What lies beneath
A coating of rust and dust does no sale item any favours, says Roger Field, although poor presentation could be disguising an auction-house gem
IT is human nature to prefer something that has “scrubbed up well”, as against something that looks, well, manky, be that members of the opposite sex or antiques. Visit any highend antique shop or auction and you will see how things that gently gleam and look as perfect as possible usually fetch the highest prices. The more damaged or shoddy something is the more it will be marked down.
“Hold it,” I hear you say. “What about semi-derelict houses and ancient, ‘barn find’ cars?” Yes, granted, when it comes to old cars and houses it seems that the more rot, weevil, rust and general mank, the higher the premium for the opportunity to bankrupt yourself renovating them and, in so doing, applying your personal stamp. And, yes again, over cleaning or unsympathetic restoration can be equally damaging. I was looking at a fine helmet the other day and was puzzled by its patina. Myfriendly expert whispered in my ear that it had once looked superb. The proud owner had put it in pride of place on a table. Enter zealous cleaner clutching cleaning fluid and scrubber. The traumatised owner had tried to have it recoloured but nothing could replace 400 years of growing old gracefully. Unable to look it in the eye any longer he was selling it, at a discount of about 50%.
All of which still leaves me wondering why sellers put objects into auction without at least giving them a sympathetic clean. Few would sell a car covered in mud. Most would spend a fiver (or whatever it costs these days) and put it through a wash. So why auction a gun or sword covered in surface rust and dirt without at least giving it a gentle rub to remove the worst of it; or wipe the dust off an oil painting, or the glass of a watercolour with a damp cloth so you can at least see the colours? It is not the auctioneer’s responsibility to tart things up to fetch top price and sellers only have themselves to blame if they look awful and are “sold for a song”.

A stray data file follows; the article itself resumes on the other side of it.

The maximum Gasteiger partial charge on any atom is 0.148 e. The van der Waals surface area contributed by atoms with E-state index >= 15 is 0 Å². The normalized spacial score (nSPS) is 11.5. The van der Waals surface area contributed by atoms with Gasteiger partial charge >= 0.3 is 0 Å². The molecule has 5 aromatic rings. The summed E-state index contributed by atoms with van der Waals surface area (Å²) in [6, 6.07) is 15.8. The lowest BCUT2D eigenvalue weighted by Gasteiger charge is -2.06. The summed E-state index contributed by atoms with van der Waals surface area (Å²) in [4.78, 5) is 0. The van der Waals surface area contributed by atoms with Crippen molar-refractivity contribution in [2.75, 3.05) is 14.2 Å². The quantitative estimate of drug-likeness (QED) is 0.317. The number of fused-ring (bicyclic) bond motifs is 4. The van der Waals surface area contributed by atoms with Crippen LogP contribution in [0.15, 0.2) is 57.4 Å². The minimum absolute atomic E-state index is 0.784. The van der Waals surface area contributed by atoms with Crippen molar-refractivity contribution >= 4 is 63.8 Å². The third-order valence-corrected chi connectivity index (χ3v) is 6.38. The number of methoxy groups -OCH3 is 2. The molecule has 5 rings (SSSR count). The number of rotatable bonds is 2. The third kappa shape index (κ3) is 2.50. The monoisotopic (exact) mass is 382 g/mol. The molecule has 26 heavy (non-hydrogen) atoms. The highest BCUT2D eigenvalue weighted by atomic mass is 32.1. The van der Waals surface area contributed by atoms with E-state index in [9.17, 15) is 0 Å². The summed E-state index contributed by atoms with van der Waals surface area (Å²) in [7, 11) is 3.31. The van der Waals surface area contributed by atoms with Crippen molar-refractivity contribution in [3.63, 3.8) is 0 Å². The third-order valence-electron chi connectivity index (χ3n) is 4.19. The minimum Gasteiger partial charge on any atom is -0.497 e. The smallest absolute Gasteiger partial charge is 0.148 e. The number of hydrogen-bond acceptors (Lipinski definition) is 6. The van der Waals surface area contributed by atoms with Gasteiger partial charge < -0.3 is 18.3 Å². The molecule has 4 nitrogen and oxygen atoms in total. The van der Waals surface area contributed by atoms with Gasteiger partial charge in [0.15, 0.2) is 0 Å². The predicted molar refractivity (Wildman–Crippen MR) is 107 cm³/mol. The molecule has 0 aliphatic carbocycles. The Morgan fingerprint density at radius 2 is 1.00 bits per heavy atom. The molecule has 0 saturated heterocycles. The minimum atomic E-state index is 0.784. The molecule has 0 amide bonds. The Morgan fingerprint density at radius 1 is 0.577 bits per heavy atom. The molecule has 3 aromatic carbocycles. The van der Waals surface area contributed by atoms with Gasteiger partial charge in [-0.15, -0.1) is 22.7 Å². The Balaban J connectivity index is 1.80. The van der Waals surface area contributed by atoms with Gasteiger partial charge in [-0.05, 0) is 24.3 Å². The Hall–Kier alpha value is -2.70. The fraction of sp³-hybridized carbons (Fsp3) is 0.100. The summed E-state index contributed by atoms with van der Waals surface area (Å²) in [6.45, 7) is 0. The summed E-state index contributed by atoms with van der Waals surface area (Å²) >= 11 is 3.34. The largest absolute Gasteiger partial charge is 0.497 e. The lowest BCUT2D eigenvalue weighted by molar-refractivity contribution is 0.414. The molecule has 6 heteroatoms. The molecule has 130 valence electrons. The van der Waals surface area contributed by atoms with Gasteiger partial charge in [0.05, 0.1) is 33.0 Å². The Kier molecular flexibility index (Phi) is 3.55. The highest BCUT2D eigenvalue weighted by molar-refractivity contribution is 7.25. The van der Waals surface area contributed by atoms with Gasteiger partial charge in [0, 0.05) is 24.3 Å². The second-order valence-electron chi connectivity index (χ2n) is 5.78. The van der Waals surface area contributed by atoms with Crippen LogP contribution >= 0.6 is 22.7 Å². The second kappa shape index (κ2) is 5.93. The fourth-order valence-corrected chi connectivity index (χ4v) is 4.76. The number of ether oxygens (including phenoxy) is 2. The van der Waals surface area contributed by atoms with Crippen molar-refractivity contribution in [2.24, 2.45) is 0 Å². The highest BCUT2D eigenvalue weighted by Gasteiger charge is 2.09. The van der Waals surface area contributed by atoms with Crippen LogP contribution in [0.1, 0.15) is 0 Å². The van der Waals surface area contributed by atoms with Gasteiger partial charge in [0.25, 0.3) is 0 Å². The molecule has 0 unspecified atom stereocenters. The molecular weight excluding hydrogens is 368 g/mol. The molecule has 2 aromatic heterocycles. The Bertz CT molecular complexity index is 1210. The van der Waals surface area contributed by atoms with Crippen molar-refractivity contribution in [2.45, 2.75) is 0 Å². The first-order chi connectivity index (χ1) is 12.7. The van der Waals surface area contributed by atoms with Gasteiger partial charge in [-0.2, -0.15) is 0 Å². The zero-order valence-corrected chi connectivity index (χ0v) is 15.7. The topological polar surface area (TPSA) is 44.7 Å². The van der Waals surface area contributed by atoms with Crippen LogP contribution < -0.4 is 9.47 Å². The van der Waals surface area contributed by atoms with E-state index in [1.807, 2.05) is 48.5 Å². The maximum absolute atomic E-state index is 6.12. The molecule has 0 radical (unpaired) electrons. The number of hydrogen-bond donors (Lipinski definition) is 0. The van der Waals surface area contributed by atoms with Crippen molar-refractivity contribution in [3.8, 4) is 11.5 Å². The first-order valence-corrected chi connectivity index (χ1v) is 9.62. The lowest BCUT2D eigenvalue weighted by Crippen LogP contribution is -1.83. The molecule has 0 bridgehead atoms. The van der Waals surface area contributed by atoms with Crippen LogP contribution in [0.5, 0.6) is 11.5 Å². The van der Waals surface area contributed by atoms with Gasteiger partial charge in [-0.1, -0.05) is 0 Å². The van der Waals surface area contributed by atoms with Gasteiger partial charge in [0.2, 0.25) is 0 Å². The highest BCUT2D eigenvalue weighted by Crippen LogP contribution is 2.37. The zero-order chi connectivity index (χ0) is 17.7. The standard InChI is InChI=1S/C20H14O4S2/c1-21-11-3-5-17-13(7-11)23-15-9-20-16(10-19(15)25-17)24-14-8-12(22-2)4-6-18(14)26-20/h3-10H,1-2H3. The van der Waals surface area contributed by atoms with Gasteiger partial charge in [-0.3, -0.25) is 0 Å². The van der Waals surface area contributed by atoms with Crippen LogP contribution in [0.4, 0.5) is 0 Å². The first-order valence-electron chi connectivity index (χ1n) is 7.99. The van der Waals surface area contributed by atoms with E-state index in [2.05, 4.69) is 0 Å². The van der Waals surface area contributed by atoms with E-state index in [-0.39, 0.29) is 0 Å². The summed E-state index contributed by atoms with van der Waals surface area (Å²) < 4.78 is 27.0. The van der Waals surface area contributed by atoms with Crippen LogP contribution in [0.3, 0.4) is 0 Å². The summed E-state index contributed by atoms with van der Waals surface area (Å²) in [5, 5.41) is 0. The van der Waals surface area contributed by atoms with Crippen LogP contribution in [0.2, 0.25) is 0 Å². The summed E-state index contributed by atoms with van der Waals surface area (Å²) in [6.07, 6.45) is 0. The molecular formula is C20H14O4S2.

Conversely, tatty-looking items can – as
well as hiding an even bigger host of horrors – be an opportunity for those willing
to look beneath the surface neglect. Sage advice I almost failed to follow. Those who follow this column will know that Ulrich, my still far from complete late-16th-century suit of German armour, is short a helmet; vaguely affordable battle bowlers of the requisite date and style not exactly being
usual auction fodder. Back in May, Bonhams arms and armour auction had a burgonet (an open-faced, light cavalry helmet) – still not a perfect match as it was perhaps made 10 to 20 years after the rest of my armour – but still a cracker of its type and something Ulrich might have worn. However, it came as part of a rather grotty looking, albeit absolutely “correct”, composite (put together) three-quarter suit of German armour, estimated at £3,500 to £4,500. Even in the photo it looked something of a mish mosh. The helmet (part of the neck was hanging loose) was made for a far larger man than the breastplate, ditto the back plate, and, in the flesh, it boasted no shortage of newish rust. I gave it a quick glance at the viewing and moved on. “Start me at £2,500,” said the auctioneer. Silence. “Not sold.” Surprised, I went back for a closer inspection. A call to my expert. He agreed, sold separately the parts were worth at least the low estimate most days of most weeks; hence that estimate. I cheekily offered £2,500. Phone calls were made. Deal. Ten minutes with a toffee hammer and a screwdriver and the neck was reattached. I’ve now started with gentle elbow grease and Pre-lim metal burnisher (recommended by museums, I gather) to remove the worst of the rust and begin to bring back its patina. Then it’s auf wiedersehn to the breastplate (rust removed first) and matching tassets (thigh pieces). If all goes to plan I may end up with Ulrich’s new tifter, plus some extra bits, for a relative song. We’ll see…
I have a cunning plan to introduce a weapon of mass death to the garden. We need a “something” in front of the house